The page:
Diaz is bad law. I fear it may well be bad law about to get worse when the case makes its way to Washington. Nowhere is the specious nonsense about judicial activism spouted by the right more apparent than in the context of the Fourth Amendment. When conservatives read the Bill of Rights in such a manner as to render moot fundamental protections against government abuse of power few protest. That's because we don't care what happens to the accused. We don't care until we or a loved one are accused. Crime is something that happens to others. Or so it seems. I wonder how many of you want the government rummaging through your cell phone or eavesdropping on your calls?
Reading Chief Justice John G. Roberts call for an end to partisanship in the selection of federal judges felt alot like watching professional football players sing the national anthem before a game: For a brief moment, it's all peace and unity. Once the whisle blows, expect the hitting to be hard, fast and furious. The chief's singing of judicial Kumbaya before the New Year began was hardly persuasive. But for the machinations of the right, he wouldn't be sitting where he is today.
"Each political party has found it easy to turn on a dime from decrying to defending the blocking of judicial nominations, depending on their changing political fortunes," he wrote in his year-end press release. "This has created acute difficulties for some judicial districts."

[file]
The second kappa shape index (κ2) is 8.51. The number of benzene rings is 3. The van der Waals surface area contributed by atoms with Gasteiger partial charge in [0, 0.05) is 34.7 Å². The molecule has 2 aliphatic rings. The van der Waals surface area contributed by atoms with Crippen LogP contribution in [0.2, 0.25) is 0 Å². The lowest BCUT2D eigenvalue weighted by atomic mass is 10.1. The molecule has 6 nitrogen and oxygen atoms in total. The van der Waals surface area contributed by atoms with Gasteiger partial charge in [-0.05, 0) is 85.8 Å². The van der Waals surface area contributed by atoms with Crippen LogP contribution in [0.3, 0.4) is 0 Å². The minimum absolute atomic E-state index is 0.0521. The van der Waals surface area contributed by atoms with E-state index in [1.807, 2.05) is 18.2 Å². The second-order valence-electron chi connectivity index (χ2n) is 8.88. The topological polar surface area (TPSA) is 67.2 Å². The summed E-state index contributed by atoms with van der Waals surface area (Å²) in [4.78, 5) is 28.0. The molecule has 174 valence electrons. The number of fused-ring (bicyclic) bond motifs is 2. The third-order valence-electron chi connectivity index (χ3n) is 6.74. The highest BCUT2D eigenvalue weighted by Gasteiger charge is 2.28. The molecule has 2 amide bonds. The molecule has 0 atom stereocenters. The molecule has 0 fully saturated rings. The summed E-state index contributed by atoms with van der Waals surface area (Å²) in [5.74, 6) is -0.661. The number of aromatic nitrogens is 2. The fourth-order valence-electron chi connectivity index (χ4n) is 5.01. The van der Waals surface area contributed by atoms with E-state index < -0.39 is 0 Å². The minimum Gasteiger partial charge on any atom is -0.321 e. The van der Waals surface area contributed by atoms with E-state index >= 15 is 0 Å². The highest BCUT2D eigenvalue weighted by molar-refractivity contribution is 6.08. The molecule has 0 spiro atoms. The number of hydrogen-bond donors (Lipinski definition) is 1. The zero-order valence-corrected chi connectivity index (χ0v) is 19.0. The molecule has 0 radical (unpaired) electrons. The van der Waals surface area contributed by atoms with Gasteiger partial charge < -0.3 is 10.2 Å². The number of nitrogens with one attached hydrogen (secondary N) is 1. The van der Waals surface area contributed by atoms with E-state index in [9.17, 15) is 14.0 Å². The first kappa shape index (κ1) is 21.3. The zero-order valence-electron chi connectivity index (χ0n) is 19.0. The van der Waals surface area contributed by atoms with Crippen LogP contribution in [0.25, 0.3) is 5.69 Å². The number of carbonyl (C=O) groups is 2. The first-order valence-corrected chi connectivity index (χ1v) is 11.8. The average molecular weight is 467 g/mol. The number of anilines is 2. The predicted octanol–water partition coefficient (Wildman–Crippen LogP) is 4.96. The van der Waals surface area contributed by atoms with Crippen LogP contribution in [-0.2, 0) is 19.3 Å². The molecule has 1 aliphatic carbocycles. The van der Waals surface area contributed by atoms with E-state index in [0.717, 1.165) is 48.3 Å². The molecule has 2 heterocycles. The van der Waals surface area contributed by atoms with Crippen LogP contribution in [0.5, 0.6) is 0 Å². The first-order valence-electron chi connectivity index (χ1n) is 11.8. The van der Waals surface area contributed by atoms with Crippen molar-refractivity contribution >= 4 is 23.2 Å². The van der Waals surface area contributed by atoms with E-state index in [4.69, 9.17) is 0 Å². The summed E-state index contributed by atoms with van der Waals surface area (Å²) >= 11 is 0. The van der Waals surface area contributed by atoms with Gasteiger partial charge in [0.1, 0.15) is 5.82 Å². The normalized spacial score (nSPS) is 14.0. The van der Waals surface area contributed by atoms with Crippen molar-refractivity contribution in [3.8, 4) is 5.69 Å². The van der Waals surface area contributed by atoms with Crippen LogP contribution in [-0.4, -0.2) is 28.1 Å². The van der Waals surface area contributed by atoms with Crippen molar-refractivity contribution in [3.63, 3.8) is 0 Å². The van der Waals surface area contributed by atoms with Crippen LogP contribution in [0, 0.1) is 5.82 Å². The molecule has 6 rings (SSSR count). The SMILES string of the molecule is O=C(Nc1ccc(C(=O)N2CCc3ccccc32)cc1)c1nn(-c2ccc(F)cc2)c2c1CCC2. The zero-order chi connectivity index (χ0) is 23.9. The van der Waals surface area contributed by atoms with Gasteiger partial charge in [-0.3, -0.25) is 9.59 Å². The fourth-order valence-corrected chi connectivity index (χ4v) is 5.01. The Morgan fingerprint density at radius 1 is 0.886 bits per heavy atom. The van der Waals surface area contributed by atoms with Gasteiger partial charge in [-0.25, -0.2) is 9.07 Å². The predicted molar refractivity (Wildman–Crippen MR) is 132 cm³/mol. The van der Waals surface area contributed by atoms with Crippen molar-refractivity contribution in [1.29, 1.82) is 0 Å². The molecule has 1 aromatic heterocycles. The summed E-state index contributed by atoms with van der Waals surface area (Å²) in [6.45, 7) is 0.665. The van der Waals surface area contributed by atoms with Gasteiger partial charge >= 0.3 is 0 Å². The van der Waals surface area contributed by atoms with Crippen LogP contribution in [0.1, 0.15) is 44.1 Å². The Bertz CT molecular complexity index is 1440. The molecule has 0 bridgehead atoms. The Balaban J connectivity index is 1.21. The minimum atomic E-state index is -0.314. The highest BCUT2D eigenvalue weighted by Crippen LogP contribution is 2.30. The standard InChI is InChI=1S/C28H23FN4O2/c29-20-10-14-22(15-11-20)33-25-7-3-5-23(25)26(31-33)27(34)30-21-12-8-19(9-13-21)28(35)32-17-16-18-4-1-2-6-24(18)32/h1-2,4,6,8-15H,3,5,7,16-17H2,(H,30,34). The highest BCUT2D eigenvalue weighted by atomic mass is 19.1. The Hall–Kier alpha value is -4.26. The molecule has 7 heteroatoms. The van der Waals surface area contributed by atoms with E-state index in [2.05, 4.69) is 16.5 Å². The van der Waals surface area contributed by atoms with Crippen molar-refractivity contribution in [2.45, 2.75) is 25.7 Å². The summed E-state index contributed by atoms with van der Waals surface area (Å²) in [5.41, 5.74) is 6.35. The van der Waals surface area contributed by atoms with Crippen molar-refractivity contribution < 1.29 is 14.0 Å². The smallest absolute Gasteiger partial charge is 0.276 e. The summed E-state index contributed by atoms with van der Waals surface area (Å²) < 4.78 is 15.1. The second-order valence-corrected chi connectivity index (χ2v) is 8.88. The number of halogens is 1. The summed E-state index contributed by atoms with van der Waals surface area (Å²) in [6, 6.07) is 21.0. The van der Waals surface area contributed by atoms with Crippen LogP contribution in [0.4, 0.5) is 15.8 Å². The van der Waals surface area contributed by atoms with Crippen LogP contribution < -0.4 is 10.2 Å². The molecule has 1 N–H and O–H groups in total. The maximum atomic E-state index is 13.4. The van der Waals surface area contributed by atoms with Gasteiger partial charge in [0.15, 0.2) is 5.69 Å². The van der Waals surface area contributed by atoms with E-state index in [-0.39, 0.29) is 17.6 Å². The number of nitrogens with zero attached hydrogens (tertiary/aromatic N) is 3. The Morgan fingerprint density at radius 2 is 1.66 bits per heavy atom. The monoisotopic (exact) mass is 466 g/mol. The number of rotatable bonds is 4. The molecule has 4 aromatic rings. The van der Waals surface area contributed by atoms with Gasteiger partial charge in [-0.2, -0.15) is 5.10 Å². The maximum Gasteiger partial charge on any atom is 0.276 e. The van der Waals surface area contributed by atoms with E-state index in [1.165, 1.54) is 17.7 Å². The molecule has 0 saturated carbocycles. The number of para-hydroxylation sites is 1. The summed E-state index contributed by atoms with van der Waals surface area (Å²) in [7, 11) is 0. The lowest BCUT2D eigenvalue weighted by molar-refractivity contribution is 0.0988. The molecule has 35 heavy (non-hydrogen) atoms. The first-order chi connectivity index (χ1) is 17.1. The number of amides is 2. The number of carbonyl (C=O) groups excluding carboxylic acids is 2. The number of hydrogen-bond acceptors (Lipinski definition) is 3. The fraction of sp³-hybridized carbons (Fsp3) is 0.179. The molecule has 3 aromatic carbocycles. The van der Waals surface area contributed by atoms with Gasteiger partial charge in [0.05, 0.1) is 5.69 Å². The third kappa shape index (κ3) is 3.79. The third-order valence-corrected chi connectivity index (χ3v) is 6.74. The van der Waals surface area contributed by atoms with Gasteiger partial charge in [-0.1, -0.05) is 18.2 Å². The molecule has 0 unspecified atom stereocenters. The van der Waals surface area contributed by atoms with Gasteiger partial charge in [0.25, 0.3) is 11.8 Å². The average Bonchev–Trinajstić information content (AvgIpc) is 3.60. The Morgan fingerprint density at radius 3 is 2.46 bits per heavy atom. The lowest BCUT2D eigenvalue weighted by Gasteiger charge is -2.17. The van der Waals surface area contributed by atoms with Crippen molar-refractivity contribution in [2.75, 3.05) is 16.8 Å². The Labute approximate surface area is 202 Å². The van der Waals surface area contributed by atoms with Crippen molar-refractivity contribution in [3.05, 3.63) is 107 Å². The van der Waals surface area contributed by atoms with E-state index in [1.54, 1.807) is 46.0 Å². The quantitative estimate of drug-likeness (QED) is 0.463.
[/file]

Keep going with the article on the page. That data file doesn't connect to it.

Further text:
The selection of judges has become a political game. Legal interest groups have transformed the process into jurisprudential karayoke, with nominees required and expected to mouth just the right platitudes in just the right way to win the approval of the Senate Judiciary Committee. As a result, all candidates have a tendency to look depressingly similar. All are graduates of stellar law schools. All have served clerkships to either Supreme Court justices or influential appellate court judges. They have advised governments, worked in white-shoe firms, and lectured from some of the finest lecterns in the world. They are a privileged lot by training and experience. While a few, Sonya Sotomayor and Clarence Thomas spring to mind, have known the sort of chaos that poverty brings, most are solidly middle and upper-middle class. The current court looks like a bastion of professional privilege.